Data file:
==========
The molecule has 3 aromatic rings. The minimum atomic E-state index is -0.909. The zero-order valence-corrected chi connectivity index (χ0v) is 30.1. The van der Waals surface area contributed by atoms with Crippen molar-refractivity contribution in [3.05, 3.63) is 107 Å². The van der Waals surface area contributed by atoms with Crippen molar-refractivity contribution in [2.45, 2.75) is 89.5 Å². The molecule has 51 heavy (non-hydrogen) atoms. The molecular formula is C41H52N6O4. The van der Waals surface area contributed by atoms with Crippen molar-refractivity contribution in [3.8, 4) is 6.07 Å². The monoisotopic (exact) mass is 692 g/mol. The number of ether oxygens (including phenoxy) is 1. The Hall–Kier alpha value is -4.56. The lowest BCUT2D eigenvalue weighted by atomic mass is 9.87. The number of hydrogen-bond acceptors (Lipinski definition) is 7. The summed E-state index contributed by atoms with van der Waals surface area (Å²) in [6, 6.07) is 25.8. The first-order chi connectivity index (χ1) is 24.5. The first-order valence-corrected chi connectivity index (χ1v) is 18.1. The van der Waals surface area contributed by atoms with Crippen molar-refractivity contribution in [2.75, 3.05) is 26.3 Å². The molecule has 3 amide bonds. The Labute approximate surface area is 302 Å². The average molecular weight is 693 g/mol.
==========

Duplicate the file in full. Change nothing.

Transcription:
The molecule has 3 aromatic rings. The minimum atomic E-state index is -0.909. The zero-order valence-corrected chi connectivity index (χ0v) is 30.1. The van der Waals surface area contributed by atoms with Crippen molar-refractivity contribution in [3.05, 3.63) is 107 Å². The van der Waals surface area contributed by atoms with Crippen molar-refractivity contribution in [2.45, 2.75) is 89.5 Å². The molecule has 51 heavy (non-hydrogen) atoms. The molecular formula is C41H52N6O4. The van der Waals surface area contributed by atoms with Crippen molar-refractivity contribution in [3.8, 4) is 6.07 Å². The monoisotopic (exact) mass is 692 g/mol. The number of ether oxygens (including phenoxy) is 1. The Hall–Kier alpha value is -4.56. The lowest BCUT2D eigenvalue weighted by atomic mass is 9.87. The number of hydrogen-bond acceptors (Lipinski definition) is 7. The summed E-state index contributed by atoms with van der Waals surface area (Å²) in [6, 6.07) is 25.8. The first-order chi connectivity index (χ1) is 24.5. The first-order valence-corrected chi connectivity index (χ1v) is 18.1. The van der Waals surface area contributed by atoms with Crippen molar-refractivity contribution in [2.75, 3.05) is 26.3 Å². The molecule has 3 amide bonds. The Labute approximate surface area is 302 Å². The average molecular weight is 693 g/mol.